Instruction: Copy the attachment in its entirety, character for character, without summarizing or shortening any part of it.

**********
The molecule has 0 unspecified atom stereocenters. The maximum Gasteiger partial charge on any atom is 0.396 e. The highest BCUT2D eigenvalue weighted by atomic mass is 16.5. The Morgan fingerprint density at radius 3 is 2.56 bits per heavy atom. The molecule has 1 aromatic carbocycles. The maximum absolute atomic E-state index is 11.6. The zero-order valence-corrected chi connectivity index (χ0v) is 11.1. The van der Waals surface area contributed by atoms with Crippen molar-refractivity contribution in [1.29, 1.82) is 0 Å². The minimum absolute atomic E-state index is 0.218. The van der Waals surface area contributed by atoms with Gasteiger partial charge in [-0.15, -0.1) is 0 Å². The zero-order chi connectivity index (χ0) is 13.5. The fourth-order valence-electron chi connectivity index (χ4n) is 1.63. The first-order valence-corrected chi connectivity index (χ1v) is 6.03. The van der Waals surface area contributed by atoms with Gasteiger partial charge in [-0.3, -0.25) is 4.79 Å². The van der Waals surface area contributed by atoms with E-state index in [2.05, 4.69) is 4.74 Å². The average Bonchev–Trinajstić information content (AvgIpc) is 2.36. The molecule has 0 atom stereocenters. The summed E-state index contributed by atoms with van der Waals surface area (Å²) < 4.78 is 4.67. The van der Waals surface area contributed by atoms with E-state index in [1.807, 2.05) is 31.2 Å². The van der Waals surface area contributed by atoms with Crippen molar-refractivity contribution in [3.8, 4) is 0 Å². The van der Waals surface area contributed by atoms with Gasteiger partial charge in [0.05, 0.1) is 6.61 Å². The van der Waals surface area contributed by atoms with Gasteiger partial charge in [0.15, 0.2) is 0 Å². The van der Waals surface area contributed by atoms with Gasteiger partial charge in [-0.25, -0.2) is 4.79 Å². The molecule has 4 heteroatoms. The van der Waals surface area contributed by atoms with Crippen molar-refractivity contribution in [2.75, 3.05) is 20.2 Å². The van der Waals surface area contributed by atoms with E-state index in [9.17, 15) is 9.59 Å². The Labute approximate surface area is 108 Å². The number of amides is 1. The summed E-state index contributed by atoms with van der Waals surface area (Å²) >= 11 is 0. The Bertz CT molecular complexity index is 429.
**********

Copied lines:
The molecule has 0 unspecified atom stereocenters. The maximum Gasteiger partial charge on any atom is 0.396 e. The highest BCUT2D eigenvalue weighted by atomic mass is 16.5. The Morgan fingerprint density at radius 3 is 2.56 bits per heavy atom. The molecule has 1 aromatic carbocycles. The maximum absolute atomic E-state index is 11.6. The zero-order valence-corrected chi connectivity index (χ0v) is 11.1. The van der Waals surface area contributed by atoms with Crippen molar-refractivity contribution in [1.29, 1.82) is 0 Å². The minimum absolute atomic E-state index is 0.218. The van der Waals surface area contributed by atoms with Gasteiger partial charge in [-0.15, -0.1) is 0 Å². The zero-order chi connectivity index (χ0) is 13.5. The fourth-order valence-electron chi connectivity index (χ4n) is 1.63. The first-order valence-corrected chi connectivity index (χ1v) is 6.03. The van der Waals surface area contributed by atoms with Gasteiger partial charge in [-0.3, -0.25) is 4.79 Å². The van der Waals surface area contributed by atoms with E-state index in [2.05, 4.69) is 4.74 Å². The average Bonchev–Trinajstić information content (AvgIpc) is 2.36. The molecule has 0 atom stereocenters. The summed E-state index contributed by atoms with van der Waals surface area (Å²) < 4.78 is 4.67. The van der Waals surface area contributed by atoms with E-state index in [1.807, 2.05) is 31.2 Å². The van der Waals surface area contributed by atoms with Crippen molar-refractivity contribution in [3.8, 4) is 0 Å². The van der Waals surface area contributed by atoms with Gasteiger partial charge in [0.05, 0.1) is 6.61 Å². The van der Waals surface area contributed by atoms with Gasteiger partial charge in [0.15, 0.2) is 0 Å². The van der Waals surface area contributed by atoms with Gasteiger partial charge in [-0.25, -0.2) is 4.79 Å². The molecule has 4 heteroatoms. The van der Waals surface area contributed by atoms with Crippen molar-refractivity contribution in [2.75, 3.05) is 20.2 Å². The van der Waals surface area contributed by atoms with E-state index in [9.17, 15) is 9.59 Å². The Labute approximate surface area is 108 Å². The number of amides is 1. The summed E-state index contributed by atoms with van der Waals surface area (Å²) >= 11 is 0. The Bertz CT molecular complexity index is 429.